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Chicken jerky treats sicken 353 dogs, owners report

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Imported chicken jerky treats from China are being blamed for at least 353 reports of illnesses in dogs, federal Food and Drug Administration officials say.

Reports of illnesses in dogs given chicken jerky treats have spiked dramatically following a new government warning about pet snacks made in China.

The federal Food and Drug Administration has logged at least 353 reports this year of illnesses tied to imported chicken jerky products, also sold as chicken tenders, chicken strips or chicken treats, a spokeswoman said.

That’s up from 70 reports of illnesses -- and some deaths --  received in 2011 before the Center for Veterinary Medicine issued an updated warning on Nov. 18.  

Dog owners and veterinarians are reporting that animals have been stricken with a range of symptoms within hours or days of eating chicken jerky, including serious problems such as kidney failure and Fanconi syndrome, a condition marked by low blood sugar.

Though the illnesses appear tied to chicken jerky products manufactured in China, the source of the problem remains a mystery, said Siobhan DeLancey, an FDA spokeswoman.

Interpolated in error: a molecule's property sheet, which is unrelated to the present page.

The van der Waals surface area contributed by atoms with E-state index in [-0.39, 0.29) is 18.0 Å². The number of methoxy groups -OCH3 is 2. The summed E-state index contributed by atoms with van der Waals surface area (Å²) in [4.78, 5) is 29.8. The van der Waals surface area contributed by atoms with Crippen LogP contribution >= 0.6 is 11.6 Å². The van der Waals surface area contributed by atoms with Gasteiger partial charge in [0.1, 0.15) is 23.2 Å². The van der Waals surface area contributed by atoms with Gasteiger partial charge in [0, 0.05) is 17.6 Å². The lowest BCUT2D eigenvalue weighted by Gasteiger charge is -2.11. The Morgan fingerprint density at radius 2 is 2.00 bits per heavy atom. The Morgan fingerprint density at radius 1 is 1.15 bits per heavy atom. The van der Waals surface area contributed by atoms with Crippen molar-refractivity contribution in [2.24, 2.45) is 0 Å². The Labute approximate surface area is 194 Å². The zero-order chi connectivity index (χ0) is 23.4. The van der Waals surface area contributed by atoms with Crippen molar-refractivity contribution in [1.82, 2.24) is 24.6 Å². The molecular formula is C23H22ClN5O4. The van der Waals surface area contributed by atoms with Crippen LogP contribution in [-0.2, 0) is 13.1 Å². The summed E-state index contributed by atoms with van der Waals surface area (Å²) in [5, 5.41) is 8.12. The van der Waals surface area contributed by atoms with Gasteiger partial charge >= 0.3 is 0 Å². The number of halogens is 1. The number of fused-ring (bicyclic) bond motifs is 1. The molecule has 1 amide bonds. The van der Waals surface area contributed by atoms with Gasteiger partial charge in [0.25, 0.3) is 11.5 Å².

Despite extensive chemical and microbiological testing, the agency has not identified problems with a specific contaminant -- or a specific brand or type of treat.

“[We are] still digging through the reports to see if we can discern a common thread that’s more specific than just chicken jerky,” DeLancey said.

The latest warning was the agency’s third alert about chicken jerky treats, with previous cautions issued in 2007 and 2008. In 2007, 156 reports of dog illnesses tied to chicken jerky were logged, but the number fell sharply, to just 41 in 2008, according to FDA records.

Because the agency has not identified any particular products as the culprit, no recalls have been issued.

In the meantime, FDA officials are warning pet owners to avoid chicken jerky treats imported from China. They’re also urging owners to seek medical care if dogs develop symptoms including decreased appetite, decreased activity, vomiting, diarrhea, bloody diarrhea, increased water consumption and increased urination. Stop feeding the treats to the animal and seek veterinary care, especially if symptoms are severe, or persist for more than a day, officials say.

Consumers can report suspicious illnesses to the FDA’s Pet Food Complaint site. 

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